My Lords, it is a privilege to speak this afternoon and to say how inspiring so many of the speeches have been. I was particularly inspired by three prominent Welsh lawyers, one after another: the noble and learned Lord, Lord Morris, and the noble Lords, Lord Thomas and Lord Elystan-Morgan. We would have had to pay a massive fee, I think, if we had to see them in any other place. In the wide-ranging speeches, we had one great disappointment, and I am sure the Minister involved will know exactly what I am referring to; there has been no commitment at all to receiving the 20,000 Syrian refugees as promised by David Cameron. It is not there in the Queen’s Speech. Nor is there a commitment to increase the number of unaccompanied child refugees. When you think that in Europe there are still about 88,000 of these children by themselves, we have met no commitment whatever in the Speech that we are discussing this afternoon. It has been a great disappointment in that direction.
We are probably going to get another immigration Bill; we get one every Session. I am not sure what we are going to do in a two-year Session: will we get two or just one and a half? We are going to get new legislation, and every time we do it makes it more difficult for those who are vulnerable and those who wish to escape from total austerity to come here. We can promote many amendments when that new Bill comes. We can ask why asylum seekers are still refused permission to work for the first 12 months of their time in the United Kingdom. Is there any reason whatever? I cannot see any. Why, also, do we have legislation that permits 18 year-olds to be deported? Those who are deported are largely those who have had no access to legal advice. The Government could, quite easily I think, make a commitment that everyone who approaches 18 years of age shall at least have the benefit of top-rate legal advice.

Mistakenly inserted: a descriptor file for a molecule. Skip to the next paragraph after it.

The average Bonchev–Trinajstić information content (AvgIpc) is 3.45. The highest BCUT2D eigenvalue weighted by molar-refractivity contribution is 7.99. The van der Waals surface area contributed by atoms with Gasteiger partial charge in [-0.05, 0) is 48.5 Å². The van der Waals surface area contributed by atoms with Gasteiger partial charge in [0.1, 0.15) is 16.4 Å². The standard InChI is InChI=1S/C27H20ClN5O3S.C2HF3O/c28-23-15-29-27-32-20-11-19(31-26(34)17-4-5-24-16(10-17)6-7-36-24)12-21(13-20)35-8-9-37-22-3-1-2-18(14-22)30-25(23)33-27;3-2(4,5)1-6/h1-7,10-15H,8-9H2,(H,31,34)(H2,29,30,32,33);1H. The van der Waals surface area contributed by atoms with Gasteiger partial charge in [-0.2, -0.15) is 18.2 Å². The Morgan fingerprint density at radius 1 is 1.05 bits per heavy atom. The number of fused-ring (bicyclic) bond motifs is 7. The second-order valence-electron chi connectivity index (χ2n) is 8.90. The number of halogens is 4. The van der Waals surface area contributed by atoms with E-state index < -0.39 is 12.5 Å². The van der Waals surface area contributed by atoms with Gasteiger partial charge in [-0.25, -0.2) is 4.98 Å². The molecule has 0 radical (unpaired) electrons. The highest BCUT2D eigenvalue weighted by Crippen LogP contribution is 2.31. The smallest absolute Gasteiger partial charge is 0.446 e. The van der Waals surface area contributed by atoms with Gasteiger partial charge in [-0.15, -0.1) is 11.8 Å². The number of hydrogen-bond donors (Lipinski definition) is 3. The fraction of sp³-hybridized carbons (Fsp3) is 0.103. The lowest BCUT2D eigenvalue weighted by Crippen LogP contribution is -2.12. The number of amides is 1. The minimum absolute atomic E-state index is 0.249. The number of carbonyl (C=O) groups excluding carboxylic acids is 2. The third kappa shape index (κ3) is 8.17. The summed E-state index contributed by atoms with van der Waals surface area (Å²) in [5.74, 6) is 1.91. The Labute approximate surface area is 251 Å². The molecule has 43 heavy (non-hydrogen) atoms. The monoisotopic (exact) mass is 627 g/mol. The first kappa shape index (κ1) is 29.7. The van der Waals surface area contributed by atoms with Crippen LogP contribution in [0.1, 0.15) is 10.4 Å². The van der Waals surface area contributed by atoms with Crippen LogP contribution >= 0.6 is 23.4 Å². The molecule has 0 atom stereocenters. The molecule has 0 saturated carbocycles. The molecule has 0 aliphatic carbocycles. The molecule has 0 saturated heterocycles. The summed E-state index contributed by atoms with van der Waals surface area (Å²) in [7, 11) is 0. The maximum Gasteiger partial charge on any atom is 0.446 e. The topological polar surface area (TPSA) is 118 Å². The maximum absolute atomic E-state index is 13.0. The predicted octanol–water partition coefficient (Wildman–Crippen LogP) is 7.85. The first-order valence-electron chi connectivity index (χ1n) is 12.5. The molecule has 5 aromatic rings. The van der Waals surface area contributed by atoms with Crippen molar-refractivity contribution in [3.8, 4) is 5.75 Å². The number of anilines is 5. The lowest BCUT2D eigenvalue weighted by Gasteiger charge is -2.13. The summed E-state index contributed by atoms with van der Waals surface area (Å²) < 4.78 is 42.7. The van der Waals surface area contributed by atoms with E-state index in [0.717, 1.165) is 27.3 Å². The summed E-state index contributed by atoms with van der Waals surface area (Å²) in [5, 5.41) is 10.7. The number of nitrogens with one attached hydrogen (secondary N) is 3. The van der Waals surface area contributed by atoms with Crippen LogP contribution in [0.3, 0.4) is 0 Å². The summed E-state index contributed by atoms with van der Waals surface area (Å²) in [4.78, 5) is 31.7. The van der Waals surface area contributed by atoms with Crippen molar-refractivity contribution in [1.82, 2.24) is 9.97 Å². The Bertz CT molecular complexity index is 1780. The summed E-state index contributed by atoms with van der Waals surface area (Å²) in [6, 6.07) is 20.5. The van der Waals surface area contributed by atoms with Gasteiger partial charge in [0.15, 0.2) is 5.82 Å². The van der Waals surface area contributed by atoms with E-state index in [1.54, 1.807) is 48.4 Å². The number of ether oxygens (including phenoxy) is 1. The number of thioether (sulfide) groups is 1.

There is one other thing I would like to see in the new immigration Bill. Do you know how much people get every week when they are applying? It is £36.95, and this has not increased at all in the past five or six years. Anything that we can do to uprate that to the present cost of living would be very welcome.
I have come across a poem by Warsan Shire of Somalia that describes the circumstances, and I shall quote part of it:
“You have to understand/that no one puts their children in a boat/unless the water is safer than the land
No one burns their palms/under trains/beneath carriages
No one spends days and nights in the stomach of a truck/feeding on newspaper/unless the miles travelled meant something more than journey.
No one crawls under fences.
No one wants to be beaten/pitied
No one chooses refugee camps/or strip searches where your/body is left aching/or prison/because prison is safer/than a city of fire … ”.
The accusation is that they have:
“messed up their country and now they want to mess ours up”.
I could go on but I had better not. In the United Kingdom, there are many victims of the harshest circumstances.
We in the House of Lords can lead the way in defining the character of the United Kingdom. Is it be one of which we are proud, that we are delighted to be part of, or do we have to say, “This is not in my name”? Years ago, I dreamed of a country that could be a model of moral leadership, and so on, in the world. I thought of India when Mahatma Ghandi was there. I thought of the victims of the Holocaust, who had been through so much trauma themselves that they could surely lead, but that was not so. Now, who do we choose? Which is that nation? Now we are four nations: Wales—let us put Wales first—England, Scotland and Ireland. Could we not be the nation that leads morally in this ruptured world? I am proud to be a Welshman—your Lordships might have gathered that over the years—and I want my kids and grandchildren to have even more reason to be proud than I do.